A male Red-winged Blackbird (Agelaius phoeniceus) seemed to be picking insects off the surface of the water.

     We spotted a female Brown-headed Cowbird (Molothrus ater), no doubt biding her time until she could lay her egg in the nest of an unwitting host species.

     Meanwhile, she dropped down onto the mud, perhaps to feed.

     Chipping Sparrows (Spizella passerina) are frequent targets of cowbird nest parasitism. Perhaps this one will be able to escape that fate.

23 April 2021. Health Valley Trail, St. Jacobs - Waterloo, ON

     This is a trail we don't walk as often as some of the other local pathways, primarily because it is often very busy. Such was the case today, with people getting out to exercise and rid themselves of COVID cares, if only for a short while.

     Perhaps because of the multitude of walkers, some exercising their dogs, the bird life was a little sparse, and it was not long before we turned our attention to plants. Not before we enjoyed a visit with this elegant fellow, however.

     Trout Lily (Erythronium americanum) blooms for a short time each spring, but it carpets the woodlands when it does, and is a real delight to see.

     Carolina Spring Beauty (Claytonia caroliniana) is no less appealing.

     Giant White Fawnlily (Erythronium oregonum) is a lovely addition to an Ontario forest.

As mentioned birds were a little sparse, but in one spot we saw a male Eastern Bluebird (Sialia sialis) and his mate. Neither stayed for long, but we did manage a picture of the male.

     A Ruby-crowned Kinglet (Regulus calendula) posed in the open, but declined to display the oft-hidden ruby crown from which the bird takes its name.

     Hairy Bittercress ( Cardamine hirsuta) was dotted here and there, its small white flowers punctuating the understorey.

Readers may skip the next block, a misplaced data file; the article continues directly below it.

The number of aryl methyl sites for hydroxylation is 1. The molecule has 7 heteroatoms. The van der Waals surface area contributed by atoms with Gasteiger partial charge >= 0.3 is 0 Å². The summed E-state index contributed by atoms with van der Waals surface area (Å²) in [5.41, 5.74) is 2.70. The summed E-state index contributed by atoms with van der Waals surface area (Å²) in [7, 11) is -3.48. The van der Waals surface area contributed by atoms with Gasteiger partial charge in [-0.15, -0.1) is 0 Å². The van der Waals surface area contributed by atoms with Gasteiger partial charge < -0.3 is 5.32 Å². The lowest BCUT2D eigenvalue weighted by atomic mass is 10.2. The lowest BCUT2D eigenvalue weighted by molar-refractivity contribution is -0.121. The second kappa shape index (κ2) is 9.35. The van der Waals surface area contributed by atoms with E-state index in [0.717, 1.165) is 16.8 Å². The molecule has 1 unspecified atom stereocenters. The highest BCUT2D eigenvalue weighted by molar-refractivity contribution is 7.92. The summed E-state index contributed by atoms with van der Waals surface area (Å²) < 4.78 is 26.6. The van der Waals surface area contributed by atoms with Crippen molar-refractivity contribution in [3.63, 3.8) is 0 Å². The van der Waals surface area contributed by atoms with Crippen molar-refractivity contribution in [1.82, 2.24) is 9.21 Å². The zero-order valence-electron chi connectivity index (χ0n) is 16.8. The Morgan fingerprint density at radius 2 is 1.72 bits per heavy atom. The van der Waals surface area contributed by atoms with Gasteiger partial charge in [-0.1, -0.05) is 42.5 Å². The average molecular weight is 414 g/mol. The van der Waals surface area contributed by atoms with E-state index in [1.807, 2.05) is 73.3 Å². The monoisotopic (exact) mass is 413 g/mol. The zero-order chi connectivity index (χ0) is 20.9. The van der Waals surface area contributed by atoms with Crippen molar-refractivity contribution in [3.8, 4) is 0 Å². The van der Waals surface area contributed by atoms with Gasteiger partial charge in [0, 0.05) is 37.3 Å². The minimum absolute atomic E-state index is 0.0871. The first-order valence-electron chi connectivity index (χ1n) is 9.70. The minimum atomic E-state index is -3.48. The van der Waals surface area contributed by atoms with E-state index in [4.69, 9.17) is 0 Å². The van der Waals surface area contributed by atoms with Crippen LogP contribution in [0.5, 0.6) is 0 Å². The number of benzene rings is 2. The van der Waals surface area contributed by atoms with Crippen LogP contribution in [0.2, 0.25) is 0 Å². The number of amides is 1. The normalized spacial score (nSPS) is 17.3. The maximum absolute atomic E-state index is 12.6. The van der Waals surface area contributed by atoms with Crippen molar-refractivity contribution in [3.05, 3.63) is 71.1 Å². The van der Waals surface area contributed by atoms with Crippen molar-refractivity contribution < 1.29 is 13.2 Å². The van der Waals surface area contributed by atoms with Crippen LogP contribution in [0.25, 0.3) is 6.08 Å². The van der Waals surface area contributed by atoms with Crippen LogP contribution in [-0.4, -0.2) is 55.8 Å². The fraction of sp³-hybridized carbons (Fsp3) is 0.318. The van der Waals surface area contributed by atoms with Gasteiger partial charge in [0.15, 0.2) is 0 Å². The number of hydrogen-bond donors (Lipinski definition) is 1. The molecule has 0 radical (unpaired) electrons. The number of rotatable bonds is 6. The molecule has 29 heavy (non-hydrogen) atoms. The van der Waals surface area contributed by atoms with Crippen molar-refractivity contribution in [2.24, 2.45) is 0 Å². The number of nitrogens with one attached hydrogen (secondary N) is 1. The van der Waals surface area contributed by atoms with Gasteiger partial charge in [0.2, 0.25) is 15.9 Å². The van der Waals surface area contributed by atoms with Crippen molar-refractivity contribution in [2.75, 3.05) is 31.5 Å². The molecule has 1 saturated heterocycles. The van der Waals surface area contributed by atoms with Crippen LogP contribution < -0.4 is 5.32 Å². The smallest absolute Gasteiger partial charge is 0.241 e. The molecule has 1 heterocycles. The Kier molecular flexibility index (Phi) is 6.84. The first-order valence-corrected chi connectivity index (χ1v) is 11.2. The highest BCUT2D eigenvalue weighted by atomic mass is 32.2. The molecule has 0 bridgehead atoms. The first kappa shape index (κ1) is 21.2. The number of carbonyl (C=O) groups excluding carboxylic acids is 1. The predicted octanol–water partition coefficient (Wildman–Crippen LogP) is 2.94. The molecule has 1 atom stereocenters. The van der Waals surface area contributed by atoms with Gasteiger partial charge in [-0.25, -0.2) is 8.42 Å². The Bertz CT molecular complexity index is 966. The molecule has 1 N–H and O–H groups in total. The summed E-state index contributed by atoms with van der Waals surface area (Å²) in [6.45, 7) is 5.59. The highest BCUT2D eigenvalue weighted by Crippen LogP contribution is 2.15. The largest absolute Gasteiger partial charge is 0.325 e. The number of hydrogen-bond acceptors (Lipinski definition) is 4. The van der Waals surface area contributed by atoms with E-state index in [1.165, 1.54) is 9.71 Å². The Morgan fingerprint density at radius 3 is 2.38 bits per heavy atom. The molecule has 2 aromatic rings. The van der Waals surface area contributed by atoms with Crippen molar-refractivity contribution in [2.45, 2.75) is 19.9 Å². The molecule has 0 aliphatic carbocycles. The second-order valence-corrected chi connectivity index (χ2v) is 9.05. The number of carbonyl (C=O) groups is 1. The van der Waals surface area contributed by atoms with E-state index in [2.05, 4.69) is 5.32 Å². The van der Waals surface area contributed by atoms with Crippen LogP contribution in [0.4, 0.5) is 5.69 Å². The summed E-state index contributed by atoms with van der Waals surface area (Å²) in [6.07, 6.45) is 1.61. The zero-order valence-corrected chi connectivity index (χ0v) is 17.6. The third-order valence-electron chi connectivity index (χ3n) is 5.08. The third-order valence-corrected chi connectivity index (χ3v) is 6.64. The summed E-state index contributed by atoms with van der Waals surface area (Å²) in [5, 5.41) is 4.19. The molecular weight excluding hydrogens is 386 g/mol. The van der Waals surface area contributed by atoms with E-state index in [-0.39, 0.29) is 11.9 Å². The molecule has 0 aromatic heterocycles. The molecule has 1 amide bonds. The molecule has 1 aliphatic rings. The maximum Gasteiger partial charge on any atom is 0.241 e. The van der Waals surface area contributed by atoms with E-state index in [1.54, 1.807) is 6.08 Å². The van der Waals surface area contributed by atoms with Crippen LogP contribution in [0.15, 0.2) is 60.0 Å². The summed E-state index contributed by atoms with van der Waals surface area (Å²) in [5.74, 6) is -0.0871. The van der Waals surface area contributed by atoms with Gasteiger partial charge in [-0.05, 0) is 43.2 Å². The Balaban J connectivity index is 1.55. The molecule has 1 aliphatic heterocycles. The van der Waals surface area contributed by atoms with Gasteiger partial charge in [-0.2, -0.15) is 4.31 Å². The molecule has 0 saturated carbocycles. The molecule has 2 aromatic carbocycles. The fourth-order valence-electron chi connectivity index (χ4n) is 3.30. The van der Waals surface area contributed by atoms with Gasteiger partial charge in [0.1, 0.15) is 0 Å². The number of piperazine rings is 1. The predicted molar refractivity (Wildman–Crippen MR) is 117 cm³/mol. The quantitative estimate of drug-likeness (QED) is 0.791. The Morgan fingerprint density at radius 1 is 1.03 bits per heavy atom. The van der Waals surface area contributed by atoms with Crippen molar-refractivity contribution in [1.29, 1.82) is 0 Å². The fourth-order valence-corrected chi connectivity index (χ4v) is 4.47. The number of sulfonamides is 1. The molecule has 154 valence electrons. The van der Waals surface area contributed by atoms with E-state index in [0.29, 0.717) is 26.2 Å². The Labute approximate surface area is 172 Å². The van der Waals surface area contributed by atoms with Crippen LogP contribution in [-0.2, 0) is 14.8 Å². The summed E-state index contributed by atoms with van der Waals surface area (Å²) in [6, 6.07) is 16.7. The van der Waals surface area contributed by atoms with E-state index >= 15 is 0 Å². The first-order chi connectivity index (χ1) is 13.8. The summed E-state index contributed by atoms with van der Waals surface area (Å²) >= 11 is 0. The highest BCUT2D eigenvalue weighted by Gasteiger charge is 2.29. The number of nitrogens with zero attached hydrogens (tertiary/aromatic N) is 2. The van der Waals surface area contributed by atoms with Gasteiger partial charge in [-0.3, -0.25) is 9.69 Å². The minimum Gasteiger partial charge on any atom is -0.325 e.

And that other common spring ephemeral, Dutchman's Breeches (Dicentra cucullaria) was widespread everywhere we walked.

      It is so named because it is said to resemble the breeches worn by Dutch people in times past. Whether readers from the Netherlands would agree with this I am sure I will soon find out!

23 April 2021, SpruceHaven, St. Agatha, ON

     The main reason for our visit to SpruceHaven was to see whether we could locate Spotted Salamander (Ambystoma maculatum). We did not!
     Spring flowers are proliferating everywhere and it was great to see Birdeye Speedwell (Veronica persica).

     Common Dandelion (Taraxacum officinale) is surely one of the world's most maligned plants, yet its flower is as beautiful as any other.

     There are many examples of Violet (family Violaceae) and I am not sure of the exact species seen here.

     A Mourning Cloak (Nymphalis antiopa), wings folded, and looking a little the worse for wear, posed obligingly for a picture.

     Carolina Spring Beauty was not hard to find.

     Nor was Red Deadnettle (Lamium purpureum).

     A Milbert's Tortoisehell (Aglais milberti) was a first for the year.